Talk:Mesopotamian Arabic

From Wikipedia, the free encyclopedia
Jump to: navigation, search
WikiProject Languages (Rated Stub-class)
WikiProject icon This article is within the scope of WikiProject Languages, a collaborative effort to improve the coverage of standardized, informative and easy-to-use resources about languages on Wikipedia. If you would like to participate, please visit the project page, where you can join the discussion and see a list of open tasks.
Stub-Class article Stub  This article has been rated as Stub-Class on the project's quality scale.
 ???  This article has not yet received a rating on the project's importance scale.
 
WikiProject Iraq (Rated Stub-class, Top-importance)
WikiProject icon This article is within the scope of WikiProject Iraq, a collaborative effort to improve the coverage of Iraq on Wikipedia. If you would like to participate, please visit the project page, where you can join the discussion and see a list of open tasks.
Stub-Class article Stub  This article has been rated as Stub-Class on the project's quality scale.
 Top  This article has been rated as Top-importance on the project's importance scale.
 

This statement is pure unsubstantiated (uncited) speculation[edit]

Says the article: Iraqi Arabic is considered to be the most difficult and complex of all the other varieties of Arabic, along with Hijazi and Yemeni Varieties. It has changed very little, and has kept the closest pronounciation in comparision with all the other Arabic varieties towards the Arabic spoken by the Prophet Mohammed.

The Prophet Muhammad would probably be very surprised to hear that, as would most ordinary Iraqis. Now, I admit that my Arabic isn't even good enough to warrant an AR 1 tag on my userpage, but my Arabic instructor is from Iraq and I know for a fact that many Iraqi pronunciations are non-standard, such as cheleb for Standard Arabic keleb (کلب, "dog"). As far as vocabulary, Iraqi Arabic has far more borrowings from Persian and Turkish than other dialects. Since the Hejaz is a major site for pilgrimage, and the coastal areas have more contact with outside groups, I could see their dialects importing more words too. But the present Saudi dialect, I believe, is based more on the speech of tribes from the interior, that would have seen fewer foreign imports, and it is more conservative in other ways as well. The Prophet & his contemporaries would probably be much more at home with the pronunciation of Saudi Arabic, even though he would still be able to understand Arabs from farther afield.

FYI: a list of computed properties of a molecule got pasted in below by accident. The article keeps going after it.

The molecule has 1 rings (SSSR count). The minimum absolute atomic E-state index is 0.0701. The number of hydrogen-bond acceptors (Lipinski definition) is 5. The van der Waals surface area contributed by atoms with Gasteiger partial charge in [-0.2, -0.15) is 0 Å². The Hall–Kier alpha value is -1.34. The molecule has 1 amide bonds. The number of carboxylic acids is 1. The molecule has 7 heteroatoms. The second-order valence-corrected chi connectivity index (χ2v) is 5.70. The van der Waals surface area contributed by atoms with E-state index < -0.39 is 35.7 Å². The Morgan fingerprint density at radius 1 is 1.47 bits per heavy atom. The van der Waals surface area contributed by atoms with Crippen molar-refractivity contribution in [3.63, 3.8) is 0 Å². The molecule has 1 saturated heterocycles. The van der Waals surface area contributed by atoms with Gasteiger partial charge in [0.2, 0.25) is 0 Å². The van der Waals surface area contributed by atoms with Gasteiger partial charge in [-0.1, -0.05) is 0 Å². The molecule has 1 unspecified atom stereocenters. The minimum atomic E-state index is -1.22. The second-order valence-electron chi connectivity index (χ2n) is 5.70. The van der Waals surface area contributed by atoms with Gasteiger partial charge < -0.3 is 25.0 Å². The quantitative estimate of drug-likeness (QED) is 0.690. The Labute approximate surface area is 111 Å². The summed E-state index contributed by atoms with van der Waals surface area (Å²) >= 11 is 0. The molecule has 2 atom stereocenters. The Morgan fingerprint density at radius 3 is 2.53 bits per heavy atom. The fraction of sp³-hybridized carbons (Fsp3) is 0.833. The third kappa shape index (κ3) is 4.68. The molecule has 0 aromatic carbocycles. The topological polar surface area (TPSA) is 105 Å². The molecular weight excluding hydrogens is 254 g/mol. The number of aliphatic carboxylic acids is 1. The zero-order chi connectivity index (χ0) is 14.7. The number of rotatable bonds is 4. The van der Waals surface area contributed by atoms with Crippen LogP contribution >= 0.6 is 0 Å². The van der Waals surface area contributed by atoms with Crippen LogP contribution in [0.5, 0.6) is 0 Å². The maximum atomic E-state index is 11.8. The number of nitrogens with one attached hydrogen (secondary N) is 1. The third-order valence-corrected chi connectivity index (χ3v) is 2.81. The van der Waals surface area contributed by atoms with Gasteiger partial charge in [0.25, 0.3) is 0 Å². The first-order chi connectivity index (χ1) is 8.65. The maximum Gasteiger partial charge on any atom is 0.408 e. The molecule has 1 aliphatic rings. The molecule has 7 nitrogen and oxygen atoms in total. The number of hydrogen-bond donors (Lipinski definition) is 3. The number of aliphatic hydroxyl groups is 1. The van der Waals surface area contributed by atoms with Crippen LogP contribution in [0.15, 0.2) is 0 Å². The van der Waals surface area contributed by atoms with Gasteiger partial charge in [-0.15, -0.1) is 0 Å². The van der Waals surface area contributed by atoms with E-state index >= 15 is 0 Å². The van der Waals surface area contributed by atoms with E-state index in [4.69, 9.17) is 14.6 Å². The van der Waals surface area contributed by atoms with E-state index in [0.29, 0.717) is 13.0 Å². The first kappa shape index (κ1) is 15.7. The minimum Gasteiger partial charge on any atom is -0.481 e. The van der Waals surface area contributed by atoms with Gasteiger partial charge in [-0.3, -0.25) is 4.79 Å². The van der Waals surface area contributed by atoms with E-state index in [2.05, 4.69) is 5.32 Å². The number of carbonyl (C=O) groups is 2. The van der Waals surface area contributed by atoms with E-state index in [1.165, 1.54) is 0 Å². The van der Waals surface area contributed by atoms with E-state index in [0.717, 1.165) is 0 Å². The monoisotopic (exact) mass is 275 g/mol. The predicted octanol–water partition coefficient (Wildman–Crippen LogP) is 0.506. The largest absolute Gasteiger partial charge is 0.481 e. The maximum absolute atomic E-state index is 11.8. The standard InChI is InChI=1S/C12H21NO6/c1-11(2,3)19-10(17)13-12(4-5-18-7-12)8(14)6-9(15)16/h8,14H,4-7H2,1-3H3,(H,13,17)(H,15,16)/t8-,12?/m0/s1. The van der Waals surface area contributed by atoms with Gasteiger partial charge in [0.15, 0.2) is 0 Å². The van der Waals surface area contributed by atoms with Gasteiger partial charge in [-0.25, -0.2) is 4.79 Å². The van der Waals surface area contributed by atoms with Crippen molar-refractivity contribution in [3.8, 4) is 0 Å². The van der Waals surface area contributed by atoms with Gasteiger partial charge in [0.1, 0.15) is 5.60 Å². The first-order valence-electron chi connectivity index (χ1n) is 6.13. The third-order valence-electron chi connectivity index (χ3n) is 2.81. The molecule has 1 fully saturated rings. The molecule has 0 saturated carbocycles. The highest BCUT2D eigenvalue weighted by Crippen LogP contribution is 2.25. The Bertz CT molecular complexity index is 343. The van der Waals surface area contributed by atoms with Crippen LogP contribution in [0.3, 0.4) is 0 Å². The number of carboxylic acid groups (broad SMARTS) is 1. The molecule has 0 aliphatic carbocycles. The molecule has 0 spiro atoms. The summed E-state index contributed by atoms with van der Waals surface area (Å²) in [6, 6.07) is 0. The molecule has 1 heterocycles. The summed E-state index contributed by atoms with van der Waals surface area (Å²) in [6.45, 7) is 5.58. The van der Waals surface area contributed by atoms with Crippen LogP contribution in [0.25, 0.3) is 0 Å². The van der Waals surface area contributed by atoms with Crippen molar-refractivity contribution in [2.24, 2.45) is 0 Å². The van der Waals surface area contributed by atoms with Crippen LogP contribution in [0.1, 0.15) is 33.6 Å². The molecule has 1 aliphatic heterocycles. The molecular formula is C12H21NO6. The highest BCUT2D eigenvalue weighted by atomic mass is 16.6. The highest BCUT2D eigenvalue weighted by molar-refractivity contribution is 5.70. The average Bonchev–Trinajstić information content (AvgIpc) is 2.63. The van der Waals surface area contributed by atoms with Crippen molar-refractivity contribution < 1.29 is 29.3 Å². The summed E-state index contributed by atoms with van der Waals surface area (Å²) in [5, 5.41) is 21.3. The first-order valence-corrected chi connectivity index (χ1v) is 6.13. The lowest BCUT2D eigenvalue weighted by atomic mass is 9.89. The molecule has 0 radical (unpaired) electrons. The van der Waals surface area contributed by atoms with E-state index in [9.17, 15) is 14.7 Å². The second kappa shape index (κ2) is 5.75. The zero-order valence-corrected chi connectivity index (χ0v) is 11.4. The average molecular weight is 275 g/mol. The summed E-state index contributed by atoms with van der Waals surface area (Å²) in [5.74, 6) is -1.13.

I don't think Iraqi Arabic is any more or less diffucult for a non-Arabic speaker to learn than any other dialect. Foreign languages generally are hard to learn as an adult. It is rather more difficult for an English speaker to learn Arabic, which shares few cognates and uses a different alphabet and has a radically different grammar, than it would be to learn, say, French. But that applies to Arabic generally, not the Iraqi dialect in particular. Iraqi kids learn it just fine --- it can't be too difficult then, or it would have died out by now.
This article needs major renovations, and I'm not sure I'm wholly qualified. I just know enough to know that in its current state, it's pretty shabby. --Jpbrenna 03:56, 24 Jun 2005 (UTC)
The claim that Iraqi is the closest to the dialect spoken by Muhammad is rather iffy. In my experience, ALL Arabs claim their dialect is the closest to the one spoken by Muhammad. I don't know much about the Iraqi dialect in particular, but what I do know leads me to believe that Iraqi is unlikely to be the most conservative dialect of Arabic. Rhesusman 14:40 4 August 2005 (UTC)
The claim seems quite valid, and many wouldn't be surprised to know if this was the case. [User:81.158.205.127]